Aim: To elucidate the genetic basis for the pronounced resistance that the oral pathogen, Porphyromonas gingivalis (P. gingivalis), exhibits towards the cationic antimicrobial peptide, polymyxin B.
Methodology: A genetic screen of P. gingivalis clones generated by a Tn4400'-based random insertion mutagenesis strategy was performed to identify bacteria harboring novel genetic mutations that render P. gingivalis susceptible to killing by the cationic antimicrobial peptide, polymyxin B (PMB, 50 microg x mL(-1)).
Results: P. gingivalis (ATCC 33277) is unusually resistant to the cationic antimicrobial peptide, PMB at relatively high concentrations (200 microg x mL(-1)). Approximately 2,700 independent Tn4400'-derived mutants of P. gingivalis were examined for increased sensitivity to PMB killing at a relatively low dose (50 microg x mL(-1)). A single PMB-sensitive mutant was obtained in this phenotypic screen. We determined that the Tn4400' transposon was integrated into the gene encoding the lipid A 4'-phosphatase, PGN_0524, demonstrating that this insertion event was responsible for its increased susceptibility of this clone to PMB-dependent killing. The resulting mutant strain, designated 0524-Tn4400', was highly sensitive to PMB killing relative to wild-type P. gingivalis, and exhibited the same sensitivity as the previously characterized strain, 0524KO, which bears a genetically engineered deletion in the PGN_0524 locus. Positive ion mass spectrometric structural (MALDI-TOF MS) analyses revealed that lipid A isolates from 0524-Tn4400' and 0524KO strains displayed strikingly similar MALDI-TOF MS spectra that were substantially different from the wildtype P. gingivalis lipid A spectrum. Finally, intact 0524-Tn4400' and 0524KO mutant bacteria, as well as their corresponding LPS isolates, were significantly more potent in stimulating Toll-like receptor 4 (TLR4)-dependent E-selectin expression in human endothelial cells relative to intact wild-type P. gingivalis or its corresponding LPS isolate.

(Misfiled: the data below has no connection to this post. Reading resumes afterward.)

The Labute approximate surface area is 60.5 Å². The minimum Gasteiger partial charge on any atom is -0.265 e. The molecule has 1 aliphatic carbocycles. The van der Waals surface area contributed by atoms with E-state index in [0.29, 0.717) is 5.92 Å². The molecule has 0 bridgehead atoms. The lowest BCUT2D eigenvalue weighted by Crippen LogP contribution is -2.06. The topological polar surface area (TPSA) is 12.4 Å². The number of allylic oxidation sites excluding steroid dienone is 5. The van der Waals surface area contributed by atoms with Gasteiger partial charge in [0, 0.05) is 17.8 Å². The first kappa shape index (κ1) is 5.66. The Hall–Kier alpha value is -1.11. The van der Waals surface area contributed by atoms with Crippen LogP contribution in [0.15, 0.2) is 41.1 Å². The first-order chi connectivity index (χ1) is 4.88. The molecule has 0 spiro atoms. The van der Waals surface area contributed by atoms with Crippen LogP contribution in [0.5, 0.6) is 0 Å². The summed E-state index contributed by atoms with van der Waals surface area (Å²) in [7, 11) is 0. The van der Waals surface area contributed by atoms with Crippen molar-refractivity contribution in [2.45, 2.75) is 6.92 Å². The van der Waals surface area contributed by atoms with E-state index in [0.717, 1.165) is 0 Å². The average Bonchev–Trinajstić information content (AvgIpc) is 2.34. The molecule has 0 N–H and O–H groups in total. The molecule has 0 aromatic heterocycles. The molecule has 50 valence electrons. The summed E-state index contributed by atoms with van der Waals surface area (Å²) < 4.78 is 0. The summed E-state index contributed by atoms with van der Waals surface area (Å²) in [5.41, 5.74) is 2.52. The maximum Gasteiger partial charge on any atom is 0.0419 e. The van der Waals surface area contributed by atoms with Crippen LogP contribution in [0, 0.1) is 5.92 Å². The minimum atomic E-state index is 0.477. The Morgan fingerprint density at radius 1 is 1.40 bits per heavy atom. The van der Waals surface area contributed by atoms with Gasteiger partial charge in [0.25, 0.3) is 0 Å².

Conclusion: The combined molecular evidence provided in this report suggests that PGN_0524, a lipid A 4'-phosphatase, is the sole genetic element conferring the ability of the periodontopathogen, P. gingivalis, to evade the killing activity of cationic antimicrobial peptides, such as PMB. These data strongly implicate PGN_0524 as a critical virulence factor for the ability of P. gingivalis to evade front-line host innate defenses that are dependent upon cationic antimicrobial peptide activity and TLR 4 sensing.
Keywords: P. gingivalis; antimicrobial peptide; lipid A phosphatase; lipopolysaccharide; polymyxin B; transposon.